Know important medical information pertinent to safe performance of an invasive procedure: Medical history, Medications list, Previous surgeries, Allergies, Presence of prosthesis, hardware, screws and plates. Discuss with referring physician the procedure you are going to perform. If you advise the patient to stop any medications ask the PCP for permission to do so. Do not discontinue medications ordered by other doctors without consulting with them first. Do not criticize other physicians or previous treatments. You also may not be the last doctor. Strive to create a professional and healing atmosphere in your treatment room.
Never use old solutions. All solutions must be mixed on the day of the procedure. Aseptic technique must be taken very seriously. In some cases you may consider prophylactic antibiotics. Proper positioning of the patient is very important. It must be safe for the patient and comfortable for physician performing the procedure. Consider IV line and VS monitoring in some cases. Make sure you are ready for medical emergencies. If you chose to use conscious sedation or pre-medicate your patients be sure they have a driver and that you meet the regulations of your state and malpractice carrier for conscious sedation or premedication.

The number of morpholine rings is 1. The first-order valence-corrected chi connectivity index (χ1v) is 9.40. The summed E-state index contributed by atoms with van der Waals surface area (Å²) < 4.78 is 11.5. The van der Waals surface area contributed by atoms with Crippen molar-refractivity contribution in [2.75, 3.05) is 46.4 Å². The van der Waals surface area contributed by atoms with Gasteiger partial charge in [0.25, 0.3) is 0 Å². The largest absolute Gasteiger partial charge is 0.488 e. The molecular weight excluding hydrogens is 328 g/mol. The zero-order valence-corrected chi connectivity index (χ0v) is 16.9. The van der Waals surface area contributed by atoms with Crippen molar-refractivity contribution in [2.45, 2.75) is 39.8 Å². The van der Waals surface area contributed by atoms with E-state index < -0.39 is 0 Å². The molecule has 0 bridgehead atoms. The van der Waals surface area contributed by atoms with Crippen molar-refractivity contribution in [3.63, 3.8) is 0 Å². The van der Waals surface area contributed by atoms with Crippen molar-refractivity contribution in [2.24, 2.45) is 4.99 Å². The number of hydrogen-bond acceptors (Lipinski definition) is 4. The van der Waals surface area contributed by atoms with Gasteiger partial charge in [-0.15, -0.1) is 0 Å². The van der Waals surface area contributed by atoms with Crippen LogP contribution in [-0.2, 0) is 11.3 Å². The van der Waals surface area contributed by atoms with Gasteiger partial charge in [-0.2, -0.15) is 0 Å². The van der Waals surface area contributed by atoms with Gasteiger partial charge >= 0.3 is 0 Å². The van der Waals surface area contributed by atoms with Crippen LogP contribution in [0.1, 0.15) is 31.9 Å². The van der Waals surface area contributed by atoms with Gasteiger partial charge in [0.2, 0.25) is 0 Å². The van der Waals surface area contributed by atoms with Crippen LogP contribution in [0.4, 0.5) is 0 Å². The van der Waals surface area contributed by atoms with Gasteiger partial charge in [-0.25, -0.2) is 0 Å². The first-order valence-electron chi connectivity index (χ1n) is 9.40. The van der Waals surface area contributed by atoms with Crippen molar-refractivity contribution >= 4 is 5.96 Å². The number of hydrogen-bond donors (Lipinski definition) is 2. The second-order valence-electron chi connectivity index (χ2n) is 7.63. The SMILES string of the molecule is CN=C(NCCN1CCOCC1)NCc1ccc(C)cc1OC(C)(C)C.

Prepare skin for procedure. If the skin is inflamed in the area the injections are to be performed it is better to postpone the treatment. Again, know your anatomy and be very careful while injecting:
Midline of the vertebrae: direct needle caudate
Avoid cranial direction.
Be careful injecting midline below L3–Interspinal ligaments could be absent and risk for dural perforation is high.
Always touch the bone.
In some cases, aspirate before injecting, especially the transverse processes of cervical spine.
Be very careful around chest/rib/thoracic injections and lower cervical spine – risk for pneumothorax.
Check the function of the treated area after the procedure: ROM, pulsation, lungs sounds and vital signs.
Post Procedure: Offer patients fluids and snacks if necessary. Some patients will be light headed or vasovagal from the sympathetic stimulation of the injections. Give patients time for full recovery. All patients must be instructed to come with a designated driver. Make sure that you will be readily available to the patient after the procedure – give them you mobile phone number. It is a very beneficial practice to call your patient the next morning, especially after the first injection session. This is reassuring to the patient and allows you to evaluate their response to the treatment.
Documentation is a necessary part of the job of the physician. Make it simple, but detailed. Forms with diagrams, flow sheets with check boxes or items to circle can ease the documentation process for procedures. The following should always be present:
General information about Prolotherapy for patients as well as their physicians.
Detailed consent form
Financial disclosure and agreement
Preparation for Prolotherapy
Patient Response to the procedure
Taking the time to review these processes and implement safe processes and procedures as you introduce new techniques into your practice will facilitate safe practices for you and good outcomes for your patients.